While you may not recognize the term, you have probably benefited from the skills and dedication of a practice manager in healthcare. A practice manager is the administrator who runs a doctor’s office, group practice, medical clinic, hospital department and other forms of medical offices. They are sometimes called medical managers, medical practice administrators, healthcare administrators and healthcare executives.
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What Does a Practice Manager Do?
Although their responsibilities depend on the size of the medical practice where they work, practice managers are typically expected to implement the policies and procedures that keep the medical office running smoothly. They are often responsible for staffing and scheduling, ensuring compliance with regulations, managing the revenue cycle and helping to oversee the security procedures that guard the private information of the business and its patients. Practice managers also recommend ways to lower overheads and improve efficiency and supervise non-clinical staff like receptionists, secretaries, medical billers and medical coders. In smaller offices, they may be expected to fill in when the office is short-staffed. As is often the case with other managerial positions, practice managers may also be asked to step in and mediate issues with office personnel, defuse a customer service problem or handle a dispute with an insurance company.
What Skills Does a Practice Manager Need?
First and foremost, practice managers need to be good managers. They must communicate clearly with patients, office employees, insurance company representatives and medical staff. They need to be capable of managing employees with different personalities and backgrounds effectively. Conflict resolution and multitasking skills are necessities. Attention to detail is also vital, as is the case with most healthcare careers. In fact, the most successful practice managers have a thorough understanding of the ins and outs of medical administration that enables them to identify and proactively tackle the unique issues healthcare offices face. Health Careers recommends managers intrigued by the notion of becoming medical practice managers first work as a medical office staffer to get a feel for how a medical office functions.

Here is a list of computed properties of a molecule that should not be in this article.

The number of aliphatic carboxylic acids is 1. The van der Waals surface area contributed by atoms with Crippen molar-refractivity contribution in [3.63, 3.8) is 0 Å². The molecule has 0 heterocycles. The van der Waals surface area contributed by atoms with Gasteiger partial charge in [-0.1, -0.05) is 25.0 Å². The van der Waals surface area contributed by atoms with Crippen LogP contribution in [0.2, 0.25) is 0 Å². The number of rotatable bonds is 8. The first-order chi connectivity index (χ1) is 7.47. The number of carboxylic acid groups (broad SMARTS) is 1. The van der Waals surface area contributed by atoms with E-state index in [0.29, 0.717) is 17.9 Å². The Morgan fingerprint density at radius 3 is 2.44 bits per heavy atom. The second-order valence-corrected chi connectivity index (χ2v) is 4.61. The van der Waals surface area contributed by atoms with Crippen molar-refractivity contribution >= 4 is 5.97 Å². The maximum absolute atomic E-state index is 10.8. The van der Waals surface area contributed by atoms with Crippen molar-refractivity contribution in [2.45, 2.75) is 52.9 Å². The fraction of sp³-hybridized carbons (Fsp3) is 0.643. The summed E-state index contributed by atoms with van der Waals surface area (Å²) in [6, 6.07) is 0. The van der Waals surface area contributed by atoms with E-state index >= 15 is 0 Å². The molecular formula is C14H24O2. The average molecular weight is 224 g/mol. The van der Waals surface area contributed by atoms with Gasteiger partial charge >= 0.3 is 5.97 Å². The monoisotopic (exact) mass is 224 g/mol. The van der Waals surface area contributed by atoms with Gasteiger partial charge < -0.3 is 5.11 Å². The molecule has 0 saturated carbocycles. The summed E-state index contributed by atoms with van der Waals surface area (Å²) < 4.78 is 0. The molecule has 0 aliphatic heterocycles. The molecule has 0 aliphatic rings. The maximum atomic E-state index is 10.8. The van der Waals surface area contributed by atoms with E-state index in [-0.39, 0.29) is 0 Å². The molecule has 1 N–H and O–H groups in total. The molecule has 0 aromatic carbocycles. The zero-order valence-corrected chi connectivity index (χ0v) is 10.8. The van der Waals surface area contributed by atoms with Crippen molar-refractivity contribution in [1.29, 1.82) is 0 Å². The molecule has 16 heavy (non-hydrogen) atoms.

What Qualifications Does a Practice Manager Need?
Because qualifications are set by the medical practice, they vary. Smaller practices may accept a manager who began their career as a medical office staffer and worked their way up. Other practices require managers to have a Bachelor’s in Healthcare Administration. Larger practices prefer to hire practice managers who hold Master of Business Administration degrees in Healthcare Administration or Healthcare Management. There are also several certifications practice managers can pursue to demonstrate their qualifications, including the Certified Physician Practice Manager credential from the American Academy of Professional Coders, the Certified Medical Manager credential from the Professional Association of Health Care Office Management, and the Certified Medical Practice Executive credential through the American College of Medical Practice Executives.
What is the Job Outlook for Practice Manager?
According to the U.S. Bureau of Labor Statistics, the demand for medical practice managers is expected to grow by more than 20 percent in the next decade. Like other healthcare professions, practice management is benefiting from the aging American population’s expanding need for medical services. Many practice managers start out at smaller practices and then transfer to larger and more complex practices as the gain experience, knowledge and skills.
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By working to ensure medical office run smoothly, practice managers play a critical role in healthcare delivery. For someone who has strong management skills, an interest in healthcare, and a desire to challenge themselves in a fast-paced, continually evolving field, working as a practice manager in healthcare may be the perfect career.